The staff writer Adam Serwer considers the failure of Reconstruction, drawing from historical texts such as The Dance of Freedom,by Barry A. Crouch, and The Death of Reconstruction, by Heather Cox Richardson. Serwer argues that today’s catastrophes offer the opportunity to finally remake America as a multiracial democracy. In Stakes Is High, which was excerpted in The Atlantic, Mychal Denzel Smith makes the case for sweeping reform, writing that incremental change won’t fix policing.
Some believe that the possibility for expansive reform after the pandemic may extend to other arenas as well. In The Riches of This Land, the journalist Jim Tankersley looks at what measures might help rebuild the middle class. Works such as Triumph of the City,from theeconomist Edward Glaeser, and The Race Underground, by the journalist Doug Most, provide insight into the ways that visionary responses to calamities have changed urban life before—and might change it again today.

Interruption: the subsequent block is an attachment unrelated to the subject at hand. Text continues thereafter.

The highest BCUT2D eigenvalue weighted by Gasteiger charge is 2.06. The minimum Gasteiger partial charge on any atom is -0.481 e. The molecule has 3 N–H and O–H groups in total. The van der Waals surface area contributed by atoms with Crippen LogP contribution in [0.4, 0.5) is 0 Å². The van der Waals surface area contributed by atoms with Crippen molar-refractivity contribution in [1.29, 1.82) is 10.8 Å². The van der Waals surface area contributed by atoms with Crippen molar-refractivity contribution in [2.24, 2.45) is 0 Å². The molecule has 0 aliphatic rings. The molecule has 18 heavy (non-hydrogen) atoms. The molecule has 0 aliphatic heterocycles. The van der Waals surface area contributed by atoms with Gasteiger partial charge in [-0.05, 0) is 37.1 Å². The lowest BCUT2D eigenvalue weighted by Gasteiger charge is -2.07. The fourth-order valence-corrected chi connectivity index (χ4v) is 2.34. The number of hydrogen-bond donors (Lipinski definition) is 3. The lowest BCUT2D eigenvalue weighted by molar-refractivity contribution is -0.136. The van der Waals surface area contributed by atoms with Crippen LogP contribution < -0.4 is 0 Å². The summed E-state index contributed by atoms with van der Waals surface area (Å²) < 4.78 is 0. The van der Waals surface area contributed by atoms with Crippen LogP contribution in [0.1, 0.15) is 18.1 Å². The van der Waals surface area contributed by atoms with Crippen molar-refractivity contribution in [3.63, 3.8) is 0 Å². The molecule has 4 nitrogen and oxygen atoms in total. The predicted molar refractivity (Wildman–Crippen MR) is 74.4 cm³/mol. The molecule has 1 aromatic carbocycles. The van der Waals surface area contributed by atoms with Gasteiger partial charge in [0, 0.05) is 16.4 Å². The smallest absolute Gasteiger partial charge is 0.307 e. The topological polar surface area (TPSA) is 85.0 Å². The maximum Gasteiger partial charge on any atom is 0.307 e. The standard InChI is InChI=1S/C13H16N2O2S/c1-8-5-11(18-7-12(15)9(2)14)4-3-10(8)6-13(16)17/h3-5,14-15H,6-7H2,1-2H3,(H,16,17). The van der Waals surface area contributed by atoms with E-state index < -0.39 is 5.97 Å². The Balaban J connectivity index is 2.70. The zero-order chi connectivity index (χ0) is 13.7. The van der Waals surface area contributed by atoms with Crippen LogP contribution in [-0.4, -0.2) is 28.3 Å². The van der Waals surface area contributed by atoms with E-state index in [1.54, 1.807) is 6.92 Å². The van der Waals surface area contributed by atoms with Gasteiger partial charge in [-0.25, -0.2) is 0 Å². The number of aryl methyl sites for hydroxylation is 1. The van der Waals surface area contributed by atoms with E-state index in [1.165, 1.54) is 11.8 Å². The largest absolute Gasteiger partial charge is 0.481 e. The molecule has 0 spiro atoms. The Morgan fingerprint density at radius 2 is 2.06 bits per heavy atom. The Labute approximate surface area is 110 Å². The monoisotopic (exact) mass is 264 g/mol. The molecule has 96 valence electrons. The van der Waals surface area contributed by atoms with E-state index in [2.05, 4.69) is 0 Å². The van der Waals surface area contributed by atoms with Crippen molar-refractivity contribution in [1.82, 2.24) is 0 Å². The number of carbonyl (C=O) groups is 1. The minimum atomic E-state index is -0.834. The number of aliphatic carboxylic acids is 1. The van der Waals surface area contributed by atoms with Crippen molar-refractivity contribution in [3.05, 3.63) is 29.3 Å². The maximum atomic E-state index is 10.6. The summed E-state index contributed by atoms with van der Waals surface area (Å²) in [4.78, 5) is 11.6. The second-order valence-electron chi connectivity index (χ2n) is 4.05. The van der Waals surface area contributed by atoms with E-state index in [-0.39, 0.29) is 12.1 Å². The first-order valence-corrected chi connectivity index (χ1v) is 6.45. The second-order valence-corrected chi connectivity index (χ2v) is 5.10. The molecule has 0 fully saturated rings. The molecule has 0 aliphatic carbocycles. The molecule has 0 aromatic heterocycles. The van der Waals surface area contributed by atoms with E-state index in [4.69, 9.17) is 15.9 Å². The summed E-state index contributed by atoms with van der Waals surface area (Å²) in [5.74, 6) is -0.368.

Every Friday in the Books Briefing, we thread together Atlantic stories on books that share similar ideas.
Know other book lovers who might like this guide? Forward them this email.